We have had a very successful start to the academic year. From the opening of the eSports facility in the Student Center to Watermelon Fest to the first week of classes, the campus has been busy and productive. We continue to work collaboratively on academic reorganization, and we have held several successful off-campus events engaging alumni and friends in the celebration of our 150th anniversary. I’m grateful to all of our faculty and staff for ensuring a smooth start.
Even as we move forward, we must be mindful of our resources. Our goal is always to balance our expenses with our revenue to live within our means. We have successfully operated with a balanced budget every year with the exception of fiscal year 2016, when the state did not provide a full appropriation.
A look at revenue sources
Each year, in order to balance our operating budget, we must take into account our two primary sources of revenue: state appropriations and tuition.
Let’s start with state appropriations, which is the good news. As you know, the state increased the appropriation for higher education by 5 percent. (This does not include additional funding for capital projects, including facility renovations and deferred maintenance projects.) Even with the increase, our fiscal year 2020 appropriation is still 5 percent below what SIU received just five years ago, but it is a good start as our legislators work to reinvest in its colleges and universities.
However, state appropriations are just part of the story. The rest of our operating budget is driven by tuition revenue, which is in turn driven by enrollment. We have been up front that we anticipate a decline in enrollment once again this year, due in part to a large graduating class and in part to decline in some groups of students – a decline that will be significantly reduced when compared to recent years.
While there will be some good news to be found in our enrollment figures when we release official totals next Wednesday, the reality is that any decline due to any cause means less tuition revenue. This year, the decrease totals more than $10 million based on our tuition projections for both fall and spring semesters.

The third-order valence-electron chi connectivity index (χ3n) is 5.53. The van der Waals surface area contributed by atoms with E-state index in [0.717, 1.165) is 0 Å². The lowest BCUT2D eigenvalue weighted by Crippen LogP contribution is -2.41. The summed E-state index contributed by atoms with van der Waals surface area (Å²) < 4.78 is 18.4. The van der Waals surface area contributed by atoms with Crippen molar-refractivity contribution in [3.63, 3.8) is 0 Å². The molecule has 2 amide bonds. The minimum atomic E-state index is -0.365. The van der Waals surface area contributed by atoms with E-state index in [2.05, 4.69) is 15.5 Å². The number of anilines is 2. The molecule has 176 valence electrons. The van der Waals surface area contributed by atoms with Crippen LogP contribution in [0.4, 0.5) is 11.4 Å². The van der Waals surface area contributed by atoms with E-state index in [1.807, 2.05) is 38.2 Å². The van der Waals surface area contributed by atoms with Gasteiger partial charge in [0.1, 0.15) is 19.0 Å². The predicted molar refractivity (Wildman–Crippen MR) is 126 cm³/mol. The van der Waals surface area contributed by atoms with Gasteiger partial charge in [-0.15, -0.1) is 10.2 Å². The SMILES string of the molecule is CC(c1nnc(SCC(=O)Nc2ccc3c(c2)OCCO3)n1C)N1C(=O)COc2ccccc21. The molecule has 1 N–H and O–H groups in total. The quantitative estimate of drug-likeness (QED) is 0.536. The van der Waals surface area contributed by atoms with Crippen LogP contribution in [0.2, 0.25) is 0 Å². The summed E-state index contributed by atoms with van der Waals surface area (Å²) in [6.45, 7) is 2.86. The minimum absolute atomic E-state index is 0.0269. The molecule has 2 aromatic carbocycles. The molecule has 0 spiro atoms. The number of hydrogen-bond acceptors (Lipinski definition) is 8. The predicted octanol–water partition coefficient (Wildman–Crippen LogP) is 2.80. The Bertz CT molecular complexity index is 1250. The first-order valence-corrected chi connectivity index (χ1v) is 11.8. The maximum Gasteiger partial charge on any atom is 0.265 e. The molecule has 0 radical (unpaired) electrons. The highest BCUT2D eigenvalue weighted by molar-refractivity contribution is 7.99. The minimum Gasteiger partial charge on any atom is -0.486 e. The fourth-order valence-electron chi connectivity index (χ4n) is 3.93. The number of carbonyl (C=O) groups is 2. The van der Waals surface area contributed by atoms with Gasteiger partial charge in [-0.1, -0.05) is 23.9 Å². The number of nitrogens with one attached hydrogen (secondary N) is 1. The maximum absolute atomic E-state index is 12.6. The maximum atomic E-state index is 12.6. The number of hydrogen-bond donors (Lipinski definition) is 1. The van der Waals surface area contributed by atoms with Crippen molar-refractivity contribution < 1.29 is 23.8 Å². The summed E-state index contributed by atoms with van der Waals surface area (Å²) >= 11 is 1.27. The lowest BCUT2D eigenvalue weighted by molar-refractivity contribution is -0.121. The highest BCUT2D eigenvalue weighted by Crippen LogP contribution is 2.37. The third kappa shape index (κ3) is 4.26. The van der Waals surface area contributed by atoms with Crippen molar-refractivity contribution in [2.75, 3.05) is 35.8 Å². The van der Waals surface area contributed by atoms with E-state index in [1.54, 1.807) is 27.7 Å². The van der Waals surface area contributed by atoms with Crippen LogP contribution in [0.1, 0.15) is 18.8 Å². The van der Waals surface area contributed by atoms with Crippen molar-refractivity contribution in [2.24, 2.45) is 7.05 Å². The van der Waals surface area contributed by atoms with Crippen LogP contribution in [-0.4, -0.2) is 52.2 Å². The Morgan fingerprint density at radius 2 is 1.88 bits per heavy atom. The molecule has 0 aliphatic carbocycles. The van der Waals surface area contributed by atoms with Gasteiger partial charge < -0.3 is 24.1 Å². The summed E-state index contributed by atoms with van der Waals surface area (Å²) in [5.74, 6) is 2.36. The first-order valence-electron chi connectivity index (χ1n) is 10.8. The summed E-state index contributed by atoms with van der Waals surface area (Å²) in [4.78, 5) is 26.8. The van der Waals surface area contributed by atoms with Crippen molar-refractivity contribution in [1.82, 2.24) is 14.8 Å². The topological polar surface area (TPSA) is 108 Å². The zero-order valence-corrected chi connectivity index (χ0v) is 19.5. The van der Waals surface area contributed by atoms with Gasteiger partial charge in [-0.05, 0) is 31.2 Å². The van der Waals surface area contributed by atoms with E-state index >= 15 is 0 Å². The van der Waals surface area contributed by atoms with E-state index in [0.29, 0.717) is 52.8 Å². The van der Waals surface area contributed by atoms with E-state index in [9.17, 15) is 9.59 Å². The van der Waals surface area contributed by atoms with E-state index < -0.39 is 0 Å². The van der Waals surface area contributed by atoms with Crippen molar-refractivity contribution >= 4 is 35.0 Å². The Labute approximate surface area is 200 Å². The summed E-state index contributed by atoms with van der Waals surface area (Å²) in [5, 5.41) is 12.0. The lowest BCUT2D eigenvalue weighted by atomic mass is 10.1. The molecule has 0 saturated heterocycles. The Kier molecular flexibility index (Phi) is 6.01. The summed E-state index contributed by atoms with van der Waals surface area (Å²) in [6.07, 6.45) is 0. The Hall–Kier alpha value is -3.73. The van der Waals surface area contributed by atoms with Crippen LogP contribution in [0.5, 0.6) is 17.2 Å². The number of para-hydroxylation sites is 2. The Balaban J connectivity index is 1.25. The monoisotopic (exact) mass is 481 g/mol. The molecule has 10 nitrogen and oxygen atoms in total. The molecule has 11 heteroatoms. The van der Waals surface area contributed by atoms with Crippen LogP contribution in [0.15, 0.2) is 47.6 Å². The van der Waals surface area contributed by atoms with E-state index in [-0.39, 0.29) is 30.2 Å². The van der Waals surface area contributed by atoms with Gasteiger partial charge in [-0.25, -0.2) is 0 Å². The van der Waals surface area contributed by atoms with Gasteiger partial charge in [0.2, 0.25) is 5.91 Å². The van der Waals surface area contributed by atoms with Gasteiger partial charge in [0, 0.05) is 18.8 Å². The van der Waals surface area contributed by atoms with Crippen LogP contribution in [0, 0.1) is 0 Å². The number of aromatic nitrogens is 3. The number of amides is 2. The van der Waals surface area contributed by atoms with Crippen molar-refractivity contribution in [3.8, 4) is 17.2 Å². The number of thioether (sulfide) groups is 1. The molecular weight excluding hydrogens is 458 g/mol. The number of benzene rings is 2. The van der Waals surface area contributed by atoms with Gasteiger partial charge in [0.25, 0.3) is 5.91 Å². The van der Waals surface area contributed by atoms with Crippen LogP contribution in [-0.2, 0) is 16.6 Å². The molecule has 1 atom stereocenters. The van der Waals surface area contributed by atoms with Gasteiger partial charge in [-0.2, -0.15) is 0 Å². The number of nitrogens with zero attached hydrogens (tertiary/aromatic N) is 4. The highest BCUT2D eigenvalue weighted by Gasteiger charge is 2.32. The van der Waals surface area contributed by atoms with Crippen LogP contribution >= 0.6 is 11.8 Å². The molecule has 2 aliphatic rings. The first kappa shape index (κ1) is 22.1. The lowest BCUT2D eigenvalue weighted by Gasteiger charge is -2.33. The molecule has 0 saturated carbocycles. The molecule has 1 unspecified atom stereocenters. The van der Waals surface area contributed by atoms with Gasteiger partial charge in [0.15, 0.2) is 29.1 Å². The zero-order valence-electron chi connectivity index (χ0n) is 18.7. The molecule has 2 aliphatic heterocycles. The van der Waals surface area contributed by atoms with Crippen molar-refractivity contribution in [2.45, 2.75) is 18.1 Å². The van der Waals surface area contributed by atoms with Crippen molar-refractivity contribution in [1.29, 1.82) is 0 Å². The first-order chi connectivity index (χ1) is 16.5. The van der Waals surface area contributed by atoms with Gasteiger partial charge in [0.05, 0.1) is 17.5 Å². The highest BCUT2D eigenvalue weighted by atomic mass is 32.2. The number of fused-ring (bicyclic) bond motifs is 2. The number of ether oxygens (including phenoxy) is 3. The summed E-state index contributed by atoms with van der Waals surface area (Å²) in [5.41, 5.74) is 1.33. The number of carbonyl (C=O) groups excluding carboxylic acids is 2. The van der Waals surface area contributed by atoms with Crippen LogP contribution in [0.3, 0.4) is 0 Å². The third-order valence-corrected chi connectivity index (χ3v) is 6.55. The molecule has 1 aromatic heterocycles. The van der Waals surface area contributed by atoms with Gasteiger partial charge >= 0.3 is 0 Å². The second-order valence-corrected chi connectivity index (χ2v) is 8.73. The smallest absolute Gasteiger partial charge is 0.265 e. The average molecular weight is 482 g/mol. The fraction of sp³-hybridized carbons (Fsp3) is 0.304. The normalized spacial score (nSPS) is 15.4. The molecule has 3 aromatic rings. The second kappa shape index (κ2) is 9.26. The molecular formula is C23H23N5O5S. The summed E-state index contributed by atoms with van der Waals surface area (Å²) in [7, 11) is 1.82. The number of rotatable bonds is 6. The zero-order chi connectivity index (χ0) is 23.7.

Doing the math
Our increased state appropriation totals $96.9 million. Our tuition revenue is projected to total $76.5 million, a decrease over last year. Added together, you will see that our operating budget for this year is $173.4 million. This represents a decrease of $6.9 million over last year, reflecting $3.7 million more in appropriations offset by $10.6 million less in tuition revenue.
Unfortunately, this means that we must reduce our expenses by 3 percent in order to balance our budget. I have asked the vice chancellors to develop plans for reducing budgets while doing everything possible to minimize the impact on staff.
I realize that this is painful news given the $31 million we have already cut from our budget since 2015. We have made a lot of sacrifices and difficult choices, but we have successfully preserved our commitment to our mission.
We can also take heart that in spite of this challenge, we are able to waive more than $40 million in tuition in the form of scholarships and financial aid each year. We continue to put students first.
Beyond the balanced budget
I said earlier that we have maintained a balanced budget every year with the exception of fiscal year 2016, when we did not receive $73.4 million in anticipated state appropriations. That year, to maintain operations, we used funds from multiple internal, unrestricted sources that we are repaying over time. We are in the third year of a seven-year repayment plan.
While this puts additional stress on our budget and bottom line, it does not affect our commitment to balancing our budget this year. It also does not affect our ability to deliver on the educational promises we have made to our students. We will continue to move forward.
As we continue to proactively address our enrollment and related budget challenges, we are also taking steps that will position the university for the future. In fact, many people on campus and in the community tell me that they can feel our momentum.
Among the signals are new programs, including nursing, occupational therapy, physical therapy, business analytics and others that will attract students and benefit the region. Nursing alone will attract about 300 students per year when fully implemented.
Other signs are the active reinvigoration of our academic structure to create more collaboration that will benefit teaching and research in addition to reducing costs; our commitment to the continued hiring of faculty – 23 this year and 35 planned for next year; and the confidence of our alumni and donors as evidenced by their on-going generous support.
We are not stopping or changing course. While it will take time, we are taking the right steps to position ourselves for our next 150 years. I am especially encouraged by the continuing dedication of our faculty and staff in enhancing our students’ success as well as our recruitment and retention efforts. I look forward to extending the positive energy surrounding the opening of the fall semester throughout the year and beyond.